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Voting Rights Act, at 40, faces uncertain future
Toledo Blade


August 26, 2005

When his mother and grandmother went to vote for the first time after the national Voting Rights Act was passed in 1965, Johnny Mickler said it reminded him of going to church.

For more than a century, blacks in Greenville, S.C., as well as all over the South, were discouraged and threatened from even registering to take part in the political process.

"I remembered they dressed up in their Sunday best," Mickler, now president of the Greater Toledo Urban League, said. "We knew when they dressed up like that it was something important. They wanted to show us kids how important this was."

Mickler said that image drove home not only the importance of voting but the sacrifices others made for blacks to be given that right.

The Voting Rights Act, which celebrated its 40th anniversary during August, proved to be the final blow to Jim Crow laws in the South and ushered in a renaissance of African-American political power across the country.

"It's obvious that voting rights are the most visible experience of American democracy," said Devin Fergus, assistant professor of history at Vanderbilt University in Nashville. "With the rise of black voting power, you had an increase in black elected officials."

According to the Joint Center for Political and Economic Studies in Washington, the number of black elected officials has increased six-fold since 1970 to 9,040 in 2000.

Blacks and other minority groups have used the voting rights law to gain representation in county, state, and federal government.

The law, which many consider more important at that time than the Civil Rights Act passed a year earlier, will be up for renewal by Congress next year.

Many blacks fear that the Republican-controlled Congress will attempt to water down the law, if it extends the measure at all.

Earlier this month, the Rev. Jesse Jackson joined with new NAACP President Bruce Gordon and Rep. John Lewis, D-Ga., in a large march in Atlanta calling for renewal of the Voting Rights Act.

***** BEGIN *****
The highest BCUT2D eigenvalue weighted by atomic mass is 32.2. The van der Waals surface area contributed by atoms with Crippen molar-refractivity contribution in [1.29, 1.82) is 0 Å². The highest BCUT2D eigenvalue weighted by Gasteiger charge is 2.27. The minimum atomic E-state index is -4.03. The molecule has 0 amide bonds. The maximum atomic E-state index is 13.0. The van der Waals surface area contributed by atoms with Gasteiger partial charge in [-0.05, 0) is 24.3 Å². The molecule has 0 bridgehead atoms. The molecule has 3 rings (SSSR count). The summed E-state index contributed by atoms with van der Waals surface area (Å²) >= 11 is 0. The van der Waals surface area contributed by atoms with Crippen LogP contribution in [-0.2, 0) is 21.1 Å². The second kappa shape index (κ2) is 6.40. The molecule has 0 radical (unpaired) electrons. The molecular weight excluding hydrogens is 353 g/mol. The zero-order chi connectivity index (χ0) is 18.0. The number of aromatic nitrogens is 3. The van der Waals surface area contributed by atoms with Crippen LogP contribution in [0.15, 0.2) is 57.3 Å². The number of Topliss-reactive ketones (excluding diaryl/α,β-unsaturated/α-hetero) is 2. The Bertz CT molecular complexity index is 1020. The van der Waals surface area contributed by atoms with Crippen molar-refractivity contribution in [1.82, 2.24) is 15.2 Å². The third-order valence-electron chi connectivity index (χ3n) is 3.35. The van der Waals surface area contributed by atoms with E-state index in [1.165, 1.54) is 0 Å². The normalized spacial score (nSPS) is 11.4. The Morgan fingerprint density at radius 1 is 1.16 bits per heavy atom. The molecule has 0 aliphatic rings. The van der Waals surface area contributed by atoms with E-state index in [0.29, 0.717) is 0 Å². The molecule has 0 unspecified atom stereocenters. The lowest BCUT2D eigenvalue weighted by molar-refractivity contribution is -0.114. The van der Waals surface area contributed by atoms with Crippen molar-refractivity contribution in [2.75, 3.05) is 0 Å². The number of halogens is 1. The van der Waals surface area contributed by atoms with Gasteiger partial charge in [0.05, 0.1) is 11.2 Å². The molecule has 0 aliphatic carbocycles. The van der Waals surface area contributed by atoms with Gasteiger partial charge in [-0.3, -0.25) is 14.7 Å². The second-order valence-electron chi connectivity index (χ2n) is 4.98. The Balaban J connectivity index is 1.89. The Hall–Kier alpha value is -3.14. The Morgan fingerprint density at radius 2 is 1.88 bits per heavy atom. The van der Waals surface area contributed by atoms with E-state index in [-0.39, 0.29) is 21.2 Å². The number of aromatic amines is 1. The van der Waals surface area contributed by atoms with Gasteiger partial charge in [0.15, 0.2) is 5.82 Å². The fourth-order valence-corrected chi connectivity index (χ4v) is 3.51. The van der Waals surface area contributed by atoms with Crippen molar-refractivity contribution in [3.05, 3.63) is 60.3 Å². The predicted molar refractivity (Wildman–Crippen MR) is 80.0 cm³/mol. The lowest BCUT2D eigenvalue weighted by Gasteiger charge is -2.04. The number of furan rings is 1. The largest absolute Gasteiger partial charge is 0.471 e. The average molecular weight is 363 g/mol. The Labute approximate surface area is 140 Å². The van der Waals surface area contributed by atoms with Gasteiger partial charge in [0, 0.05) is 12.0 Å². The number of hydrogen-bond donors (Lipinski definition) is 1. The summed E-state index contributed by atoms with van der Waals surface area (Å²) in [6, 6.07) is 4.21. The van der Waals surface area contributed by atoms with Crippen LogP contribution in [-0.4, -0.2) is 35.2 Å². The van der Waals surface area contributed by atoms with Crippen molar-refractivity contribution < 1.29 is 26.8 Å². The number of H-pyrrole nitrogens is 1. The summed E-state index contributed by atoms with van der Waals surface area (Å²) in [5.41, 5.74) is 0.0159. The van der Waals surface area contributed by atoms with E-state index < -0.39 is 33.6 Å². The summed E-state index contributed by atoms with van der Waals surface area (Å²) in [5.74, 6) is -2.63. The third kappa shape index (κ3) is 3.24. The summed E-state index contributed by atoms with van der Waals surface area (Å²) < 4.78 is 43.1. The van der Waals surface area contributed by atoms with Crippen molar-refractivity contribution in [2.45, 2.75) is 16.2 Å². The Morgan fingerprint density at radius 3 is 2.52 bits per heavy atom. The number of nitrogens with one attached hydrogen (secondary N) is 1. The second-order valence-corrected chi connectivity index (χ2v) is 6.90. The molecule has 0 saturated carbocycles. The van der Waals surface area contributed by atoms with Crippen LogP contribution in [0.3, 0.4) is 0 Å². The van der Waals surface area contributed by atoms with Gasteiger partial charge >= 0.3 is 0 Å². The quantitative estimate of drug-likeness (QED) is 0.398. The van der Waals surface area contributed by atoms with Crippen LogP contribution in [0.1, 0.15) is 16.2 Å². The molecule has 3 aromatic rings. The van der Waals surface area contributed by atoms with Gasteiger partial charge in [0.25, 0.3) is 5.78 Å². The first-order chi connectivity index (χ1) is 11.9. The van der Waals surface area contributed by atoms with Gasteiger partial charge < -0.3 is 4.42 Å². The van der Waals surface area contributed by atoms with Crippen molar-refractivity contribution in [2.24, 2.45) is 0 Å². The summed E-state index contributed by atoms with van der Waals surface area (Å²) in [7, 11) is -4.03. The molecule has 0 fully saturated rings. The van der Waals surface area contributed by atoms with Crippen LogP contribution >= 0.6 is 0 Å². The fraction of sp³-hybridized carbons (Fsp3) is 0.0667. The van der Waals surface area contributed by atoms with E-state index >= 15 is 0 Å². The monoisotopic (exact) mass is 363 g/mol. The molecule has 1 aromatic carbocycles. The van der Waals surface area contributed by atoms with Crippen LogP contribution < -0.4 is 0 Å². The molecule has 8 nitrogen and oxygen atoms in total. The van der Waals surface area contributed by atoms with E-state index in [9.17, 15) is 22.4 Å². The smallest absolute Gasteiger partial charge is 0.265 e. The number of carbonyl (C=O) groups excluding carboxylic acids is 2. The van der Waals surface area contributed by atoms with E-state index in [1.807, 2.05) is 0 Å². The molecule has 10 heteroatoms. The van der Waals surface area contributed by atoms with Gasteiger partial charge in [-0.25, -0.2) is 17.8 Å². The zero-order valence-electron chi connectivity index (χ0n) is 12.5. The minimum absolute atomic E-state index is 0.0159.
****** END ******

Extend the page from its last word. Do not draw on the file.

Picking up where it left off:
Section 5 of the act has received the most scrutiny by its opponents, which requires many southern states with a history of discrimination to earn clearance from the Justice Department of any voting-rule changes.

It also mandates that states draw minority-controlled districts if minority voters dominate certain residential areas.

That provision was put in place to prevent governments from dividing up minority populations for the purpose of diluting their voting power, experts said.

Another provision of the act being reviewed allows for voting material to be printed in Spanish and other languages to assist immigrants in the voting process.

Roger Clegg, general counsel for the Center for Equal Opportunity, said in a column for the National Review Online this month that among several problems with the act is that it encourages racial gerrymandering and leads to segregation.

While acknowledging the act was one of the most successful pieces of legislation of its time, other civil rights experts contend its benefits were achieved in the first five years and that voting hurdles for blacks and other minorities no longer exist.

However, Fergus said a recent Georgia law that requires voters to obtain one of six forms of photo identification before voting is one of the most restrictive in the country.

Georgia officials said the law was established in an effort to eliminate vote fraud, but black leaders said it's reminiscent of Jim Crow rules meant to keep blacks - especially poor, rural blacks - away from the polls.

Paul Griffin, director of African and African-American Studies at Wright State University near Dayton, said Congress should use this review opportunity to make the provisions in the Voting Rights Act permanent.

"Why is that a cross blacks must still bear?" Griffin said. "It's our right, so why do we have to revisit it at all?"

Abdul Alkalimat, director of the University of Toledo's Africana studies program, said amendments to the U.S. Constitution guarantee African-Americans the right to vote, but he contends states have found ways to circumvent the law.

"(The Voting Rights Act) is necessary and it's unnecessary," Alkalimat said.

"If the 13th, 14th, and 15th Amendments (to the Constitution) would have been interpreted correctly in earlier Supreme Court decisions, there was no need for (the Voting Rights Act)," he said.

Many of those in power, particularly in the South, did little to enforce those amendments - which outlawed slavery and granted blacks all rights under the Constitution and the right to vote.

Alkalimat said new laws had to be passed to reinforce those amendments.


Distributed by Scripps Howard News Service,

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